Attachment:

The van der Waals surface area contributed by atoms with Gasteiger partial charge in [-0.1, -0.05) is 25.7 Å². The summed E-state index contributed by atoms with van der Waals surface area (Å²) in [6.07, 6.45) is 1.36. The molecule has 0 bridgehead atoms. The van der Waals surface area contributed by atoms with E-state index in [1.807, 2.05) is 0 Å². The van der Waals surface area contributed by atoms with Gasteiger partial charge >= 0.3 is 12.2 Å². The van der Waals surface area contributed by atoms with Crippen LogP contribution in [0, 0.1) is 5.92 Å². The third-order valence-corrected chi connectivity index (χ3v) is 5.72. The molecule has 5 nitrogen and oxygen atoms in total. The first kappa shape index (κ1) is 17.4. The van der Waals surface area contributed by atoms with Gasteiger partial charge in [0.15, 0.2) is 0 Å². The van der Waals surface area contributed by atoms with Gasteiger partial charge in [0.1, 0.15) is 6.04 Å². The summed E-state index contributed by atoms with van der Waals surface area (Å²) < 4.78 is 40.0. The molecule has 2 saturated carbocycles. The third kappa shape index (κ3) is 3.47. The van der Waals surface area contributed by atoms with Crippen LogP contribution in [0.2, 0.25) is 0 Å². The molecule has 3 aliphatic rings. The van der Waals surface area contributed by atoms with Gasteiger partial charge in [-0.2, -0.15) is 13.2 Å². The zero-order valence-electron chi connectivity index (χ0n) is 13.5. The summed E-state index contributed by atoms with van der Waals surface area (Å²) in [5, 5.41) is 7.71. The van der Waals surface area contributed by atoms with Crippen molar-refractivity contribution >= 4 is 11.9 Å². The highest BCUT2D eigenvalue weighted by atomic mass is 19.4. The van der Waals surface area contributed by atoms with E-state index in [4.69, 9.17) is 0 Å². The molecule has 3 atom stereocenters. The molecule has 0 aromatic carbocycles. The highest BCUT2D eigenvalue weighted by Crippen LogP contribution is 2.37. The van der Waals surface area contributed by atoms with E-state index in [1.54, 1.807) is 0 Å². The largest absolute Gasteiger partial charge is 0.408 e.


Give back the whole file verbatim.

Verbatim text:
The van der Waals surface area contributed by atoms with Gasteiger partial charge in [-0.1, -0.05) is 25.7 Å². The summed E-state index contributed by atoms with van der Waals surface area (Å²) in [6.07, 6.45) is 1.36. The molecule has 0 bridgehead atoms. The van der Waals surface area contributed by atoms with E-state index in [1.807, 2.05) is 0 Å². The van der Waals surface area contributed by atoms with Gasteiger partial charge >= 0.3 is 12.2 Å². The van der Waals surface area contributed by atoms with Crippen LogP contribution in [0, 0.1) is 5.92 Å². The third-order valence-corrected chi connectivity index (χ3v) is 5.72. The molecule has 5 nitrogen and oxygen atoms in total. The first kappa shape index (κ1) is 17.4. The van der Waals surface area contributed by atoms with Gasteiger partial charge in [0.15, 0.2) is 0 Å². The van der Waals surface area contributed by atoms with Gasteiger partial charge in [0.1, 0.15) is 6.04 Å². The summed E-state index contributed by atoms with van der Waals surface area (Å²) < 4.78 is 40.0. The molecule has 2 saturated carbocycles. The third kappa shape index (κ3) is 3.47. The van der Waals surface area contributed by atoms with Crippen LogP contribution in [0.2, 0.25) is 0 Å². The molecule has 3 aliphatic rings. The van der Waals surface area contributed by atoms with Gasteiger partial charge in [-0.2, -0.15) is 13.2 Å². The zero-order valence-electron chi connectivity index (χ0n) is 13.5. The summed E-state index contributed by atoms with van der Waals surface area (Å²) in [5, 5.41) is 7.71. The van der Waals surface area contributed by atoms with Crippen molar-refractivity contribution >= 4 is 11.9 Å². The highest BCUT2D eigenvalue weighted by atomic mass is 19.4. The van der Waals surface area contributed by atoms with E-state index in [4.69, 9.17) is 0 Å². The molecule has 3 atom stereocenters. The molecule has 0 aromatic carbocycles. The highest BCUT2D eigenvalue weighted by Crippen LogP contribution is 2.37. The van der Waals surface area contributed by atoms with E-state index in [1.54, 1.807) is 0 Å². The largest absolute Gasteiger partial charge is 0.408 e.